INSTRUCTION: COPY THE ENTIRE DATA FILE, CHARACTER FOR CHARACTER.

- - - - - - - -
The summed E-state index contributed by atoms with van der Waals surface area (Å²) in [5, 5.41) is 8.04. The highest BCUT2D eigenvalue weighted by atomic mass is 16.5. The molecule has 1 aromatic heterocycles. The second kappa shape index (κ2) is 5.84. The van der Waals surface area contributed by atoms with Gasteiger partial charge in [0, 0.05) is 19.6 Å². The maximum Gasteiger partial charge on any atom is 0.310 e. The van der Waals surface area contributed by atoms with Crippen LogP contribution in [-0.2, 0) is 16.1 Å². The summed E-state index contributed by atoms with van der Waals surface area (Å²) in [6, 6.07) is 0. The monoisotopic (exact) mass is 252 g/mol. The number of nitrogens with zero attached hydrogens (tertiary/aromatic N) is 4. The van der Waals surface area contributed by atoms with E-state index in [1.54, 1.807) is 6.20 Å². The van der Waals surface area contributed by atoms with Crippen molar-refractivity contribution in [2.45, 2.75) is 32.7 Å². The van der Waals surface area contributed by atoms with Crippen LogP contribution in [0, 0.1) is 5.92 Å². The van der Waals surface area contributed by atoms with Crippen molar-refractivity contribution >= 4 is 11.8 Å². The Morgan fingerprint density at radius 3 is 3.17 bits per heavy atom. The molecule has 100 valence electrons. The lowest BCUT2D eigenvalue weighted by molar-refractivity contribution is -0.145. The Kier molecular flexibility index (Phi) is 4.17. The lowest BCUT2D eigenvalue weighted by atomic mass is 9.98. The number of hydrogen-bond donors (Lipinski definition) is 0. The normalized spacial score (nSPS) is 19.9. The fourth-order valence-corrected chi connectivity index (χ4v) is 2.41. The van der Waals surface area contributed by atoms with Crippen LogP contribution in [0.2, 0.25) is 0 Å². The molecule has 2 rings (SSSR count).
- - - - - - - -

The summed E-state index contributed by atoms with van der Waals surface area (Å²) in [5, 5.41) is 8.04. The highest BCUT2D eigenvalue weighted by atomic mass is 16.5. The molecule has 1 aromatic heterocycles. The second kappa shape index (κ2) is 5.84. The van der Waals surface area contributed by atoms with Gasteiger partial charge in [0, 0.05) is 19.6 Å². The maximum Gasteiger partial charge on any atom is 0.310 e. The van der Waals surface area contributed by atoms with Crippen LogP contribution in [-0.2, 0) is 16.1 Å². The summed E-state index contributed by atoms with van der Waals surface area (Å²) in [6, 6.07) is 0. The monoisotopic (exact) mass is 252 g/mol. The number of nitrogens with zero attached hydrogens (tertiary/aromatic N) is 4. The van der Waals surface area contributed by atoms with E-state index in [1.54, 1.807) is 6.20 Å². The van der Waals surface area contributed by atoms with Crippen molar-refractivity contribution in [2.45, 2.75) is 32.7 Å². The van der Waals surface area contributed by atoms with Crippen LogP contribution in [0, 0.1) is 5.92 Å². The van der Waals surface area contributed by atoms with Crippen molar-refractivity contribution >= 4 is 11.8 Å². The Morgan fingerprint density at radius 3 is 3.17 bits per heavy atom. The molecule has 100 valence electrons. The lowest BCUT2D eigenvalue weighted by molar-refractivity contribution is -0.145. The Kier molecular flexibility index (Phi) is 4.17. The lowest BCUT2D eigenvalue weighted by atomic mass is 9.98. The number of hydrogen-bond donors (Lipinski definition) is 0. The normalized spacial score (nSPS) is 19.9. The fourth-order valence-corrected chi connectivity index (χ4v) is 2.41. The van der Waals surface area contributed by atoms with Crippen LogP contribution in [0.2, 0.25) is 0 Å². The molecule has 2 rings (SSSR count).